Friday, July 31, 2009

My Halfway Award Winners...



Best Picture:
The Hurt Locker

Best Director:
Kathryn Bigelow - The Hurt Locker

Best Actor:
Sam Rockwell - Moon

Best Actress:
Zooey Deschanel - (500) Days of Summer

Best Supporting ActorTIE:
Michael Gambon - Harry Potter and the Half Blood Prince
AND
Zachary Quinto - Star Trek

Best Supporting Actress:
Rachel Weisz - The Brothers Bloom

Best Original Screenplay:
The Hurt Locker


Best Adapted Screenplay:
Harry Potter and the Half Blood Prince


Best Editing:
The Hurt Locker

Best Cinematography:
Harry Potter and the Half Blood Prince


Best Art Direction:
Harry Potter and the Half Blood Prince

Best Costume Design:
Cheri

Best Original Score:
Clint Mansell - Moon


Best Original Song:
N/A

Best Animated Film:
Up

Best Foreign Language Film:
N/A

Best Makeup:
Watchmen


Best Visual Effects:
Star Trek






French poster for "Antichrist"

Thursday, July 30, 2009

Trailer for Wes Anderson's "Fantastic Mr. Fox"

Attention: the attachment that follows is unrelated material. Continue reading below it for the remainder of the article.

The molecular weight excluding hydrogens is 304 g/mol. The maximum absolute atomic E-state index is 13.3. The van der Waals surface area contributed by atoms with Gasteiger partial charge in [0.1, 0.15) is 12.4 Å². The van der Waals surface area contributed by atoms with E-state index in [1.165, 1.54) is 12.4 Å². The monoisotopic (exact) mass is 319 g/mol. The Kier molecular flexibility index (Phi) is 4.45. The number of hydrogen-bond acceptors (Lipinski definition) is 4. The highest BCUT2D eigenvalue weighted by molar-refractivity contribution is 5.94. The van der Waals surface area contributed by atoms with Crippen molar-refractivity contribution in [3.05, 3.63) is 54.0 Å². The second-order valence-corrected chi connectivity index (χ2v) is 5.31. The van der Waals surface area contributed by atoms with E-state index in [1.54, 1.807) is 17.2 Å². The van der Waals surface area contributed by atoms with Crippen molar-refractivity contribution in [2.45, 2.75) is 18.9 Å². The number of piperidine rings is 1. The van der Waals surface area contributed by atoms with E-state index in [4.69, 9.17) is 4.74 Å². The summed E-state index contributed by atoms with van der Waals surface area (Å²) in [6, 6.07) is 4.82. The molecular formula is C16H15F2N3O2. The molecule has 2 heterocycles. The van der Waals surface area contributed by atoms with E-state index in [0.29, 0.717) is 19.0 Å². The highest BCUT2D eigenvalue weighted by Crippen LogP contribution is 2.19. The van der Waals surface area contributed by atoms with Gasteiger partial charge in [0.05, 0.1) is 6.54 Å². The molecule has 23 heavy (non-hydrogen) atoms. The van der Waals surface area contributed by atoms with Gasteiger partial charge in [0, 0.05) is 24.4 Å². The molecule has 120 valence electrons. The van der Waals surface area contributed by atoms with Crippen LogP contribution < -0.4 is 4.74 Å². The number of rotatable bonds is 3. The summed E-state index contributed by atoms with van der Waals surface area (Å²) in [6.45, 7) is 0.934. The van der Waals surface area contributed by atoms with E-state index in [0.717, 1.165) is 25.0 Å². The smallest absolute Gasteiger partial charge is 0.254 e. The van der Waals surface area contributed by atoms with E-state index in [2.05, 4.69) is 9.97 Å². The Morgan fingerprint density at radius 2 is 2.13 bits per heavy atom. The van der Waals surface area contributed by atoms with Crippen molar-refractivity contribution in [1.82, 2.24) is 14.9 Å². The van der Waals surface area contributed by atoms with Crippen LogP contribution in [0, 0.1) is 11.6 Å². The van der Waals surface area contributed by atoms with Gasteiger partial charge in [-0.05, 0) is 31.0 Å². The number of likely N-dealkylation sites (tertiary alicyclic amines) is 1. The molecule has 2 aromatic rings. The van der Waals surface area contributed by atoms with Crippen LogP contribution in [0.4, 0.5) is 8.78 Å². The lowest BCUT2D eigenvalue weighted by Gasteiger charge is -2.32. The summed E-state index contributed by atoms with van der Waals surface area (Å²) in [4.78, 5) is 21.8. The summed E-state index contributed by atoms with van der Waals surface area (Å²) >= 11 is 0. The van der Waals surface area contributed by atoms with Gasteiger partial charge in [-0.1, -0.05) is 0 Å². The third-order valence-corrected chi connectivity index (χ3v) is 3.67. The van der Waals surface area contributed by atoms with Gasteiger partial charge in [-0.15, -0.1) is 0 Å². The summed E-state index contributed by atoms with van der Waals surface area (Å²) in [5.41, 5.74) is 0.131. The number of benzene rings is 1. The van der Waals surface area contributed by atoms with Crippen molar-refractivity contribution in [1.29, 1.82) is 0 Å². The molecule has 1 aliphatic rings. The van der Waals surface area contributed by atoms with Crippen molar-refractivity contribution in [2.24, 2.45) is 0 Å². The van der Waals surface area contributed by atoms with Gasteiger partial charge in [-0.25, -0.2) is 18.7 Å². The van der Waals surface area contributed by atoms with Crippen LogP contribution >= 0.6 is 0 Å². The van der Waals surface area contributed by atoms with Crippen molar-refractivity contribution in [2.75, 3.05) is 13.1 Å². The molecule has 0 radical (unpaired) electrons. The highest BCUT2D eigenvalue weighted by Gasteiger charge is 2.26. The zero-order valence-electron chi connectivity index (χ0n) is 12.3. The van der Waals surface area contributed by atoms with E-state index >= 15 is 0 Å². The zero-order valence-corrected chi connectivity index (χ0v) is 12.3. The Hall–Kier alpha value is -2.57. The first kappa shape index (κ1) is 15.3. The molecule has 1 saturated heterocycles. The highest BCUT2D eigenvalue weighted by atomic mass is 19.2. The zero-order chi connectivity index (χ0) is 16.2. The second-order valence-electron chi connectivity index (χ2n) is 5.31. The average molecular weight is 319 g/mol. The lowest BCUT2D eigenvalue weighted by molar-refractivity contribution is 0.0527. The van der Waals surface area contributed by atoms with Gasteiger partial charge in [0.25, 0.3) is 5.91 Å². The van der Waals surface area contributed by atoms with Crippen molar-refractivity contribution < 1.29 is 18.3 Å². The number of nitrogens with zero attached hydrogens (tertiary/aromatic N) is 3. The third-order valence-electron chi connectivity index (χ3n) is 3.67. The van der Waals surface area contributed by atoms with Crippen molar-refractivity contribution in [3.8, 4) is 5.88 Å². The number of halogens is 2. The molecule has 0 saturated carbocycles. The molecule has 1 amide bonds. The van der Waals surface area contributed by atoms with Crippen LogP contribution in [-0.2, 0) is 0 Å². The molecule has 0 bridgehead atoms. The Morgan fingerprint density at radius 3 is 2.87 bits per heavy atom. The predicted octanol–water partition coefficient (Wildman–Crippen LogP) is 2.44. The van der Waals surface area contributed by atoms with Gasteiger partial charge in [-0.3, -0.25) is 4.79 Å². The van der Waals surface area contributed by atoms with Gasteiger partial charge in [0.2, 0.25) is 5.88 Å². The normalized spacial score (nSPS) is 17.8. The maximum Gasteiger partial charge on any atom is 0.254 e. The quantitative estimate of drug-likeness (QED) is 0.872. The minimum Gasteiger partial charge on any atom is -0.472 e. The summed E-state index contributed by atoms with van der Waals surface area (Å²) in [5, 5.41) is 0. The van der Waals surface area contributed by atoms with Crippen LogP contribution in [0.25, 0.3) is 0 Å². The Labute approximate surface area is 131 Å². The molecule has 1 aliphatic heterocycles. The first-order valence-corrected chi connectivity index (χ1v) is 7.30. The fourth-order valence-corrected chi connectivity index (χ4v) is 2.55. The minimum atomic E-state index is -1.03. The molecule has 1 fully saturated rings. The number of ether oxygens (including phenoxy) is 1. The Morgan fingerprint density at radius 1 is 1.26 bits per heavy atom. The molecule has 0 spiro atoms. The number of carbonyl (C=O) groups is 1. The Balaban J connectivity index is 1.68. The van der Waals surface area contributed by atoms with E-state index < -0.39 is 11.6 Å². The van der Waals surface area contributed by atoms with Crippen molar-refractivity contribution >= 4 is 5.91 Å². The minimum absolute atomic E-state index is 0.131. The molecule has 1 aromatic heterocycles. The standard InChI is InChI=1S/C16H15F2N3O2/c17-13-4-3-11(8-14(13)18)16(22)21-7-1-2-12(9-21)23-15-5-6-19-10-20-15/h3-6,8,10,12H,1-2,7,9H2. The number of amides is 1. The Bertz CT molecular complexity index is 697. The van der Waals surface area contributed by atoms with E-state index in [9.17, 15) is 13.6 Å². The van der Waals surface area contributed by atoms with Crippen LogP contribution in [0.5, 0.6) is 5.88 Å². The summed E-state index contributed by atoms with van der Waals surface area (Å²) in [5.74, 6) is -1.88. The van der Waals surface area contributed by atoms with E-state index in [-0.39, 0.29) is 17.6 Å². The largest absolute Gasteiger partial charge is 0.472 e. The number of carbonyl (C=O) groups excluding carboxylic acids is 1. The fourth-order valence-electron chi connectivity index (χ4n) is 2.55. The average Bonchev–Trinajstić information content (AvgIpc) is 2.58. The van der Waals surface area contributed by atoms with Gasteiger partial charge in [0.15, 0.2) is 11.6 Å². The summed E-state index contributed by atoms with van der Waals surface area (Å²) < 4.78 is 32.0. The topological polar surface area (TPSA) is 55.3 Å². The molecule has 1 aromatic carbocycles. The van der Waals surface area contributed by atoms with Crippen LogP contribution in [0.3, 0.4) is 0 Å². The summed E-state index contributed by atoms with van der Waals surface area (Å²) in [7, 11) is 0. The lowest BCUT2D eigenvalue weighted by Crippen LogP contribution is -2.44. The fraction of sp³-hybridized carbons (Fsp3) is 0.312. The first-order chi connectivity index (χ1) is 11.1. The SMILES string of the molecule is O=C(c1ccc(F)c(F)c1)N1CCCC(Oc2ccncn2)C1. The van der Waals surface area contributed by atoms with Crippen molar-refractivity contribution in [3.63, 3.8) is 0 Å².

New poster for "The Informant"

New "District 9" featurette

2009 Venice Film Festival Lineup announced



International competition of feature films, presented as world premieres

FATIH AKIN - SOUL KITCHEN
Germany, 99'
Adam Bousdoukos, Moritz Bleibtreu, Birol Uenel

GIUSEPPE CAPOTONDI - LA DOPPIA ORA
Italy, 95'
Ksenia Rappoport, Filippo Timi, Giorgio Colangeli

POU-SOI CHEANG - YI NGOI
China - Hong Kong, 89'
Louis Koo, Richie Jen, Michelle Ye

PATRICE CHÉREAU - PERSÉCUTION
France, 100'
Romain Duris, Charlotte Gainsbourg, Jean Hugues Anglade, Alex Descas

FRANCESCA COMENCINI - LO SPAZIO BIANCO
Italy, 96'
Margherita Buy, Guido Caprino, Salvatore Cantalupo

CLAIRE DENIS - WHITE MATERIAL
France, 100'
Isabelle Huppert, Nicolas Duvauchelle, Isaach De Bankolé

JACO VAN DORMAEL - MR. NOBODY
France,